RECENT advances in the genetics of cancer have raised the possibility of widespread DNA testing for the detection of predisposition to cancer. This may allow individuals at high risk to avail themselves of preventive measures and potentially avoid early death. At least one company has already announced plans to begin offering testing for genetic cancer risk. While much alleviation of human suffering may eventually result from these advances in cancer genetics, a number of important questions must be addressed before widespread testing of this sort can be recommended.
Two relatively common heritable cancer risk genes have recently been located. Among people with colon cancer, it appears that as many as 10% carry an altered germline copy of a gene called MSH2.1-3 Individuals with an altered MSH2 gene face an approximately 80% risk of colon cancer; women also have an elevated risk of endometrial and ovarian cancer. Intense medical surveillance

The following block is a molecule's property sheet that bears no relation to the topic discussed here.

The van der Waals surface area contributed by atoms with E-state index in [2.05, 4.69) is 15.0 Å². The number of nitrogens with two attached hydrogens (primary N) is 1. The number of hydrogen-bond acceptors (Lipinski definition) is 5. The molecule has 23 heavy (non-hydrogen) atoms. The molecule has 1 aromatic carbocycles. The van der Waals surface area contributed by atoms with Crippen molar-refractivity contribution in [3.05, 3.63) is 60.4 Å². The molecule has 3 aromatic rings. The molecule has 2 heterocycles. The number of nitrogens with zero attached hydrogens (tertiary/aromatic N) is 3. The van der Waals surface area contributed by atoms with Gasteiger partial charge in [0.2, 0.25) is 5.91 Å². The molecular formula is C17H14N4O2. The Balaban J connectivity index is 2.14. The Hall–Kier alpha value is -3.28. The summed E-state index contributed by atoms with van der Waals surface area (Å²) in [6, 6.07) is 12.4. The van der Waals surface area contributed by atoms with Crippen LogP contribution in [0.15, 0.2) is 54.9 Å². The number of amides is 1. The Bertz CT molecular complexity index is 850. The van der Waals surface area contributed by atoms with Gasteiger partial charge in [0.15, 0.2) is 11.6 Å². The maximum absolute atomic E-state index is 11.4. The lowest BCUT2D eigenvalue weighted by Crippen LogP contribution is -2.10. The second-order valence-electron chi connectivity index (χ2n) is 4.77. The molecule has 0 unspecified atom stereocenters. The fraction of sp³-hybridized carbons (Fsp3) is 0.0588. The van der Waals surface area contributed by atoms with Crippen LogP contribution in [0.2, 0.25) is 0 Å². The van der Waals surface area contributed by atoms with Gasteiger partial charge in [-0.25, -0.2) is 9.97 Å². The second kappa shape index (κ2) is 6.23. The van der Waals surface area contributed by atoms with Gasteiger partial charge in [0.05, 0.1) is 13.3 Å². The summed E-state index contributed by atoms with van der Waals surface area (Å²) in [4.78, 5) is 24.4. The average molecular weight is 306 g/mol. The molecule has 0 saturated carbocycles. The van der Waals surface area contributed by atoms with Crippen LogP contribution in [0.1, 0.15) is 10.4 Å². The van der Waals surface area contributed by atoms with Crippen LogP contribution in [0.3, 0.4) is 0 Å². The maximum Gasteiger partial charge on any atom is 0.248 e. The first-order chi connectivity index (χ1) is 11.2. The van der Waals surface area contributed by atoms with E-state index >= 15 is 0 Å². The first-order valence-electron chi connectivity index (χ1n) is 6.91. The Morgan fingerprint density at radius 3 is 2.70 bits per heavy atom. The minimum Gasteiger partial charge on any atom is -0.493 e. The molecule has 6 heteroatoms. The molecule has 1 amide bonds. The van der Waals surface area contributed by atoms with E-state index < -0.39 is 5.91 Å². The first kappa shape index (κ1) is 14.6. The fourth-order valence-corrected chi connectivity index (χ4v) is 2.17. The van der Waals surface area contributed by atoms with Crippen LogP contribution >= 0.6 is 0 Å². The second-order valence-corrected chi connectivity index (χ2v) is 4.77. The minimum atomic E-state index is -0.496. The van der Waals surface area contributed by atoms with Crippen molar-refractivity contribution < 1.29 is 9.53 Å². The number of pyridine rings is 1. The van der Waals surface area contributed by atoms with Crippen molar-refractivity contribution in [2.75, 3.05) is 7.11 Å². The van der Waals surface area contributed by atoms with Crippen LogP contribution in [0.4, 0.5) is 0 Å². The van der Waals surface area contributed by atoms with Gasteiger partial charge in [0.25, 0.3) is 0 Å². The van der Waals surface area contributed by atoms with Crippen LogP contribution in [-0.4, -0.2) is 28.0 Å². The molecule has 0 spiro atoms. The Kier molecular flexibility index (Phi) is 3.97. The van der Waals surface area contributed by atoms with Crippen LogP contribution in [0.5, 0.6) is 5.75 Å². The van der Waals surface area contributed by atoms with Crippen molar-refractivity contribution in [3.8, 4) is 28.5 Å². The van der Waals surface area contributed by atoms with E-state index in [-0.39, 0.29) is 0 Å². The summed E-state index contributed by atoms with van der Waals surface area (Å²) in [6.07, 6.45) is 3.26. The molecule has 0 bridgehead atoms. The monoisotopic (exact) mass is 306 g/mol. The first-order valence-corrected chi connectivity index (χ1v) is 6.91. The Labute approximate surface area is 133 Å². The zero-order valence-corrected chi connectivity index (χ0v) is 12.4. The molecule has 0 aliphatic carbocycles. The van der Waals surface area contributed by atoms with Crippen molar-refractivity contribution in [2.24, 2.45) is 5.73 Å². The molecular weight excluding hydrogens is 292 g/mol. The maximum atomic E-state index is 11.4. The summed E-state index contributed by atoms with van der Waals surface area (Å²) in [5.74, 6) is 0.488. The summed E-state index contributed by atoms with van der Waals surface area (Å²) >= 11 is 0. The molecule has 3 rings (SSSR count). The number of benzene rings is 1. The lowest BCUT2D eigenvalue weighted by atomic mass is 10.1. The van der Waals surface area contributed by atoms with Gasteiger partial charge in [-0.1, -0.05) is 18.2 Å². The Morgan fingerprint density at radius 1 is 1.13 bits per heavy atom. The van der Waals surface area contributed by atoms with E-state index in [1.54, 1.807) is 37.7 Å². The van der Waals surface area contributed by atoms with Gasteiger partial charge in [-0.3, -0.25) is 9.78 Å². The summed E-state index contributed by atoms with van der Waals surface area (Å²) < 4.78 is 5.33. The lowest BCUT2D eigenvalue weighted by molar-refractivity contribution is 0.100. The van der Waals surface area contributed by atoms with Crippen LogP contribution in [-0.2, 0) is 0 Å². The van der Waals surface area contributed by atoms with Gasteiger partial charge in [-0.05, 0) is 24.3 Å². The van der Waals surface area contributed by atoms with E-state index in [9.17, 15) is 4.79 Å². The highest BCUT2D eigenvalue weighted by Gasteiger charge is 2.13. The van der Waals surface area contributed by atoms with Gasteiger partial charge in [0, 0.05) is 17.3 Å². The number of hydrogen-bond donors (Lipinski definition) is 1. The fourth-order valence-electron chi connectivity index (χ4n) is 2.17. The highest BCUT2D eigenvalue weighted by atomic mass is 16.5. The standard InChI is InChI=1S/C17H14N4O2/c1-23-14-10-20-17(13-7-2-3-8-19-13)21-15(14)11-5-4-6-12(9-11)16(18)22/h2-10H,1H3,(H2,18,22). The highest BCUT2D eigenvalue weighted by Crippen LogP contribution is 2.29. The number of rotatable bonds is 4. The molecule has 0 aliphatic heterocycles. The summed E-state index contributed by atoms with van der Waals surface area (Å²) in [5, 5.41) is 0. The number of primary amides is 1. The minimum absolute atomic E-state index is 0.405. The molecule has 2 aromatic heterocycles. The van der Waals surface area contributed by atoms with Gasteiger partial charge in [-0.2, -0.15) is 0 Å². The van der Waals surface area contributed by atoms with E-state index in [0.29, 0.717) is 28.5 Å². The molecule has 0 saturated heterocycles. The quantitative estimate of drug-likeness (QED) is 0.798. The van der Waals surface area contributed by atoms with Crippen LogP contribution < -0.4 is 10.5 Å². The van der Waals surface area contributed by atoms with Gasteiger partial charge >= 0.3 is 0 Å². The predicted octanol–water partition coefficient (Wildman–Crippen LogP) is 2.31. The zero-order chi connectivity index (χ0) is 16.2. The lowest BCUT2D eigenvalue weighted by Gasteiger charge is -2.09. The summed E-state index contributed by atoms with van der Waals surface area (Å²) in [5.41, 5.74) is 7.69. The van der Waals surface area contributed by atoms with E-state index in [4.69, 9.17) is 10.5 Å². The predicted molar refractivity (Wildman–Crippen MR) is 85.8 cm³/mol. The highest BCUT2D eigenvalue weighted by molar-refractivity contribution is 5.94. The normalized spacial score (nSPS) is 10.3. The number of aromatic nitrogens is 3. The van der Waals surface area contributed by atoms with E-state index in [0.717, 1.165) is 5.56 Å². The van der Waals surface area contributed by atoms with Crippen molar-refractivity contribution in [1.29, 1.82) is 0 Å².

Collins FS, Benjamin LJ, Botstein D, Cox JR, Davidson N, Gray JW, Holtzman N, Housman DE, Jamison KR, Rothstein R, Smith DC, Smith LM, Spence MA, Tilghman SM. Statement on Use of DNA Testing for Presymptomatic Identification of Cancer Risk. JAMA. 1994;271(10):785. doi:10.1001/jama.1994.03510340075038